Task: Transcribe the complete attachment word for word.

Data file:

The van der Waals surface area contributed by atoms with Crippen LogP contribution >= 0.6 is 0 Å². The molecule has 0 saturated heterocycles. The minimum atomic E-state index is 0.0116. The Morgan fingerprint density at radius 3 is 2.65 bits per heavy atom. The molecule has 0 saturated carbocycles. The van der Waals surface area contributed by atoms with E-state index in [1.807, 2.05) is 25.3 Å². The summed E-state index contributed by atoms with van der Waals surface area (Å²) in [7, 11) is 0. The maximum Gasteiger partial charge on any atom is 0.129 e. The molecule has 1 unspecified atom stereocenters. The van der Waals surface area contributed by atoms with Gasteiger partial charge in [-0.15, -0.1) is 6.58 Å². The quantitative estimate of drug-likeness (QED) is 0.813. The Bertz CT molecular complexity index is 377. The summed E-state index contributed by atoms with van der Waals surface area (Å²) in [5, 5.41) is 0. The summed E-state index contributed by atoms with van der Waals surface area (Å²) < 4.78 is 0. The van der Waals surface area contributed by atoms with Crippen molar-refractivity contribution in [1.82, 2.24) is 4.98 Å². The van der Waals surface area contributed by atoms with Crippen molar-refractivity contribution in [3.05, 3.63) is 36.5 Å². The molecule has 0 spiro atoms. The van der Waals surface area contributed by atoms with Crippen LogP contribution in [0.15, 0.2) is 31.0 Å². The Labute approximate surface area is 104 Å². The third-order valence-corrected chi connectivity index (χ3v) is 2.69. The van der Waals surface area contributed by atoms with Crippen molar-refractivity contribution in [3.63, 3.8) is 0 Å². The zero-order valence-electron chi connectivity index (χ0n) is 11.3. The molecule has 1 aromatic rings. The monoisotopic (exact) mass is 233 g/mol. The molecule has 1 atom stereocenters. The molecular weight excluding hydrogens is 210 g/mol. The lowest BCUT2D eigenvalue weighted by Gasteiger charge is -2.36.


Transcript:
The van der Waals surface area contributed by atoms with Crippen LogP contribution >= 0.6 is 0 Å². The molecule has 0 saturated heterocycles. The minimum atomic E-state index is 0.0116. The Morgan fingerprint density at radius 3 is 2.65 bits per heavy atom. The molecule has 0 saturated carbocycles. The van der Waals surface area contributed by atoms with E-state index in [1.807, 2.05) is 25.3 Å². The summed E-state index contributed by atoms with van der Waals surface area (Å²) in [7, 11) is 0. The maximum Gasteiger partial charge on any atom is 0.129 e. The molecule has 1 unspecified atom stereocenters. The van der Waals surface area contributed by atoms with Gasteiger partial charge in [-0.15, -0.1) is 6.58 Å². The quantitative estimate of drug-likeness (QED) is 0.813. The Bertz CT molecular complexity index is 377. The summed E-state index contributed by atoms with van der Waals surface area (Å²) in [5, 5.41) is 0. The summed E-state index contributed by atoms with van der Waals surface area (Å²) < 4.78 is 0. The van der Waals surface area contributed by atoms with Crippen molar-refractivity contribution in [1.82, 2.24) is 4.98 Å². The van der Waals surface area contributed by atoms with Crippen molar-refractivity contribution in [3.05, 3.63) is 36.5 Å². The molecule has 0 spiro atoms. The van der Waals surface area contributed by atoms with Crippen LogP contribution in [0.15, 0.2) is 31.0 Å². The Labute approximate surface area is 104 Å². The third-order valence-corrected chi connectivity index (χ3v) is 2.69. The van der Waals surface area contributed by atoms with Crippen molar-refractivity contribution in [3.63, 3.8) is 0 Å². The zero-order valence-electron chi connectivity index (χ0n) is 11.3. The molecule has 1 aromatic rings. The monoisotopic (exact) mass is 233 g/mol. The molecule has 1 atom stereocenters. The molecular weight excluding hydrogens is 210 g/mol. The lowest BCUT2D eigenvalue weighted by Gasteiger charge is -2.36.